Every school year, a new class passes through the halls of Centre County’s high schools, and among them are young freshmen looking to spread their wings and make a name for themselves.
Within every class there is always a group with athletic ability, people who can run, jump, throw and shoot better than most. And within that group the circle is even smaller of those who absolutely stand out.
By the time those young freshmen grow up to be seniors, they change, evolve, become bigger, faster, stronger.
Centre County has close to a thousand high school students playing sports, and annually about 50-60 of them are good enough to be headed to some level of college sports.
The circle gets really tiny when it reaches the elite level, the top-10 program, the best in the country. To be destined for the best women’s basketball team in the nation, arguably the best and most successful women’s college program of any sport? That’s a really, really small circle.
Kyla Irwin stands there.
She holds plenty of records, has accolades and trophies on her shelves and her resume, and has helped her teams to successful seasons, but getting to play for the University of Connecticut’s basketball program is beyond any number, any award, any trophy.
The State College senior was selected last weekend as the Centre Daily Times’ female Inspiring Athlete of the Year, for the second time, as much for the numbers and accolades as for what she has in her future.
She may have great stats, but she stands out for being, at least for Centre County, a once-in-a-generation basketball talent.
“Thinking back to my freshman year, I was just kind of dreaming of doing this stuff and leaving my mark on my school,” Irwin said after picking up the award. “Looking back, as a senior now, it’s just kind of crazy that with hard work and dedication, the help of your teammates and pushing you to get better, your coaches and parents and family, it really can happen. I’m really happy with how things happened, the achievements that I had, it’s just been really awesome.”
She may not be the fastest, strongest or most athletic even in her school’s graduating class. There are a number of others who also have the potential to achieve greatness beyond high school or even college. But combining the head with the heart, the strength and skill, the work ethic and the tenacity, and the combination is much more rare. It is what drew UConn coach Geno Auriema to the 6-foot-2 forward who possesses both the ability to nail a 3-pointer and make a strong drop-step in the post.
The daughter of a successful coach and player — Bethany Irwin had better than 1,000 points and rebounds at Penn State — Kyla Irwin knows the game inside and out. She has studied the game for years, even when she didn’t know she was studying.
She had dreamed of playing for the Huskies since she hung a team poster on her wall in the fourth grade, but rarely does shooting for the stars happen, especially when they are such a difficult target to hit.
Heading to UConn, a program that has won 11 national championships in the past quarter century and the past four in a row, Irwin has put herself into position to join a very, very select group to reach the pinnacle of their sport.
Among State College graduates in the past 15 years, Jordan Norwood just won a Super Bowl with the Denver Broncos, Kelsey Ream and Maggie Harding each won a couple of NCAA titles with the Penn State volleyball team, and Megan Ritchey and Taylor Campbell-Phipps helped the Nittany Lion soccer team win the national championship last fall.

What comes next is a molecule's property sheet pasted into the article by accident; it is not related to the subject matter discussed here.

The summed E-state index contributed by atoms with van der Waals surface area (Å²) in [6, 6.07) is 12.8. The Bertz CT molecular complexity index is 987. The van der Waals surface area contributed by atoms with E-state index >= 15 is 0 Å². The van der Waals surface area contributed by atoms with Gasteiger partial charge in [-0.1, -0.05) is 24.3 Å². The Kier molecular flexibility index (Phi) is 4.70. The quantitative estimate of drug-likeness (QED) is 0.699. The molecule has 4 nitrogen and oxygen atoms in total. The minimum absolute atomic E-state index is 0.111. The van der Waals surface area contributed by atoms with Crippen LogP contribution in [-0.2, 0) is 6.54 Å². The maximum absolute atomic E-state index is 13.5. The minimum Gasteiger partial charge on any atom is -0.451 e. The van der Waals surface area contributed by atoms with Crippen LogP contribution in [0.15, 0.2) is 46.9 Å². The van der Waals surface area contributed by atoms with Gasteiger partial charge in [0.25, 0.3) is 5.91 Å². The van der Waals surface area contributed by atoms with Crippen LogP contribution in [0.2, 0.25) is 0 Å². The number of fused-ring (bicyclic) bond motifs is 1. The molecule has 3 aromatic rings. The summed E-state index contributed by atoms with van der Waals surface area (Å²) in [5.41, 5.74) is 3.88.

For each of them, they were experiences not given but earned.
Still, Irwin’s numbers are nonetheless impressive.
She scored 2,032 career points, becoming just the second basketball player, male or female, to reach the 2,000 mark in Centre County. Dana McDonald netted 2,269 for Penns Valley, graduating in 1989 and going on to play at Duke.
“Even at the beginning of this year, I didn’t think (2,000 points) would be feasible,” Irwin said. “My mom and I would think, kind of a side note, how many points away am I from 2,000? I had to average, like, 27 points a game. I had only been averaging 19.5. How am I supposed to get 10 more points a game? My teammates really just found me and did what they had to do to get me the ball. … This whole year I wasn’t even expecting to surpass those goals.”
Irwin also grabbed 1,188 rebounds, and posted a double-double in 79 of 96 of her career games. During her senior season, she indeed averaged 27 points, plus 12 rebounds, per game.
Those numbers go into the record books, along with the three all-state honors and the many, many other awards along the way.
But now the reset button has been pressed. Everything is back to zero. Anything she did in high school or for her club team means nothing. It’s all up to her to work hard and earn time.
It starts this weekend. She attended her last State College classes on Friday, then climbed into the family car Saturday morning to move to Storrs. This weekend she meets up with her teammates, hits the weight room, starts running and shooting, and on Tuesday takes her first classes. Aside from a weekend home in two weeks to graduate, and a few other days here and there, her life is now devoted to Connecticut basketball.
She worked hard to get there, and it’s something so very, very few get to do.
“My level of excitement and nervousness are almost equal, just because I don’t know what to expect,” Irwin said. “It’s hard to prepare yourself for the hardest thing you’re ever going to go through. You just don’t know what it’s going to be like. But I’m really excited and I can’t wait to be part of the team. … I can’t wait to be all-in and be a part of the legacy.”